New Zealand Overhauls Tactical Communications

Harris $27 Million Contract Addresses Network Enabled Army Programme

New Zealand’s Army is conducting a major overhaul of its tactical communications. In February it announced the award of a $27million contract to Harris’ Australian subsidiary for radios to be delivered under the Mobile Tactical Command System (MTCS) element of the Network Enabled Army (NEA) programme.

The first of several tranches for NEA encompasses the delivery of Harris radios and new command and control (C2) capabilities to both the army and special forces. The second tranche will focus on enhancing intelligence, surveillance and reconnaissance (ISR) assets. NEA as a whole is scheduled for completion by 2026.

Tranche One calls for a tactical bearer network, to include satellite communications (satcom) and a high capacity data network. Some of the Tranche One capabilities have already been delivered, including a Systematic SitaWare Battle Management System (BMS) and Cubic’s 2.4m satellite antennas. These will allow the army to enjoy access to the US/Australian Wideband Global Satcom (WGS) constellation, which uses the X-band and Ka-band wavebands. In May 2013, Gigasat signed a contract with the Ministry of Defence (MoD) to provide the army its FA-240 and FA-370 X- and Ka-band satcom terminals. The WGS forms the New Zealand Defence Force’s (NZDF) strategic bearer network.

February’s contract is not the first time the army has bought Harris tactical radios. In February 2001, the firm won a $27.6 million (at 2019 values) contract FALCON-II series radios, including the RF-5800S HF/VHF manpack radios and AN/PRC-117F VHF/UHF manpack transceivers. Harris told MON that it will deliver “a broad range of tactical products to the New Zealand Defence Force.” These will include its RF-7850S secure personal radio, equipped with the firm’s Soldier Time Division Multiple Access Networking Waveform (STNW), using a 225MHz-2.5GHz waveband. This radio has two wideband modes covering 1.2 and 5MHz respectively and a single narrowband mode of 25KHz, with all modes having 25KHz channel spacing. The radio can carry both narrowband and wideband STNW waveforms, the latter able to handle data rates of 1.5Mbps. These radios will be delivered to team and section levels.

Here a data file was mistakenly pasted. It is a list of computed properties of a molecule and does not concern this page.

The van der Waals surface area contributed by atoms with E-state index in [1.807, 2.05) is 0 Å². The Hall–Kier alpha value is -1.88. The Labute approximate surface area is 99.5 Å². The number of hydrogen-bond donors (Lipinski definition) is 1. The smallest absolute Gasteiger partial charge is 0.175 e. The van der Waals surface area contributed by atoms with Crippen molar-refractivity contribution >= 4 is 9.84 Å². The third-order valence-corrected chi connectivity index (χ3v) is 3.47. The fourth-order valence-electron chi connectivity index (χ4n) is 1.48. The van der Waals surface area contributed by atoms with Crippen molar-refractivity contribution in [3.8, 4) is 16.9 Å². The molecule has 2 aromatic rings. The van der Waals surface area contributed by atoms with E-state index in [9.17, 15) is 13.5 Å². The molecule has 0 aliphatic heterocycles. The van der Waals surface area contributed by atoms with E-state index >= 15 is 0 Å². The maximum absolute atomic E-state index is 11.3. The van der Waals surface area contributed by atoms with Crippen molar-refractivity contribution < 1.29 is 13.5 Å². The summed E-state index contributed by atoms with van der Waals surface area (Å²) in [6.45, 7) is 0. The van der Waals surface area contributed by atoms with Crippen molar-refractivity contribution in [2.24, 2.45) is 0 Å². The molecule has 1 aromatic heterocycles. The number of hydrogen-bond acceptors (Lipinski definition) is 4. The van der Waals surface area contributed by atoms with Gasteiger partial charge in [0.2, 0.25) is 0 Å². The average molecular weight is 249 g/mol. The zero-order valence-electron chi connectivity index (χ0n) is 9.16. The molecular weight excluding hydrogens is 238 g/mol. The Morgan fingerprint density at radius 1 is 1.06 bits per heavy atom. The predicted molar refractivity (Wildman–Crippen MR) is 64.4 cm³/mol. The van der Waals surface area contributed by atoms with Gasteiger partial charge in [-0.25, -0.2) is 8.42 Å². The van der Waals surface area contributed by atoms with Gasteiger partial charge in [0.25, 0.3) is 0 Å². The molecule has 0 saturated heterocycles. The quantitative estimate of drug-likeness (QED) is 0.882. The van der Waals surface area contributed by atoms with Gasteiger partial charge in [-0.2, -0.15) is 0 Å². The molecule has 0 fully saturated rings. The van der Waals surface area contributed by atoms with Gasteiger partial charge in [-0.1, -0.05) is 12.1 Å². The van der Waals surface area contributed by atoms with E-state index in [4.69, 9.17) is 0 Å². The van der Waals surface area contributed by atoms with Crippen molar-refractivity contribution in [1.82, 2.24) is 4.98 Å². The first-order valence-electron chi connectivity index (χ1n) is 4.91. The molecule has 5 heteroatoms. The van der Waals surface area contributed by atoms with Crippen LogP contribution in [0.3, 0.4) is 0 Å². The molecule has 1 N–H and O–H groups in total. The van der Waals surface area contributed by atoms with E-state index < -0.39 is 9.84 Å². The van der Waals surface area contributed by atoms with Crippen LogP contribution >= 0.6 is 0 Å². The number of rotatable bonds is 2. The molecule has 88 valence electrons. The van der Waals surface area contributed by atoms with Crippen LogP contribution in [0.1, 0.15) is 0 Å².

The RF-7850S will be complemented by the Harris AN/PRC-163 multi-channel handheld radio, to be delivered to section, platoon and company levels, also under the MTCS Tranche One initiative. This transceiver covers the 30MHz-2.6GHz waveband across two channels: one in two VHF wavebands, 30-88 and 118-174MHz plus a single UHF band at 225-512MHz and numerous UHF satcom bands from 300MHz-2.6GHz); the second handling UHF traffic in the 225-400MHz waveband and L-band/S-band satcom traffic across 1.3-2.6GHz. Waveforms carried by the AN/PRC-163 include frequency modulated/frequency shift keying, amplitude modulated/ amplitude shift keying, Single Channel Ground and Airborne Radio System(SINCGARS) for ground-to-ground and ground-to-air communications, HAVEQUICK (ground-to-air) and APCO-25, the latter in use by civilian first responders. The radio thus provides a useful interagency gateway when the military are engaged in the wake of natural disasters, for instance. Wideband waveforms can be carried in the form of Harris’ proprietary Advanced Networking Wideband Waveform (ANW2), the Soldier Radio Waveform, and TrellisWare’s TSM. All three of these are in service, or entering service, with the US Army and Marine Corps.

Joining these will be the AN/PRC-158 multi-channel manpack radio. Covering a waveband of 30MHz-2.5GHz, this offers one narrowband VHF and two wideband UHF channels, plus an L-band channel (762MHz-2.5GHz) and a selection of satcom frequencies. Available waveforms include SINCGARS, HAVEQUICK-I/II, Second-Generation Anti-Jam Tactical UHF Radio for NATO (SATURN) and APCO-25, with the addition of SRW and ANW2 in the wideband domain. The company told MON that the AN/PRC-158 will be used from the company up to headquarters levels in both mounted and dismounted applications. Initial efforts will focus on rolling out the AN/PRC-163 and -158 to company level and upwards, though Harris stressed that, by the end of Tranche One, deliveries will have been completed to all echelons. The army will also acquire HF transceivers in the form of the company’s AN/PRC-160. This will be used for both groundwave and skywave communications, the latter facilitating over-the-horizon communications between widely dispersed troops and headquarters. The AN/PRC-160 covers a waveband of 1.5-59.9MHz and will also be deployed from company to headquarters levels.

Harris expects to conduct some customisation of these transceivers to allow them to use the SitaWare BMS when integrated into current and future NZDF vehicles. These new radios will provide important enhancements to the army’s communications capabilities and will work hand-in-hand with improvements that the NEA will also deliver as a result of investment in new ISR capabilities. Recent years have seen the army deploying to a variety of theatres, including Afghanistan, East Timor, Iraq and the Solomon Islands. The technological investments it is making will almost certainly pay dividends during future deployments. Harris added that it expects to complete deliveries of all these radios by the end of 2020.

Dr Thomas Withington

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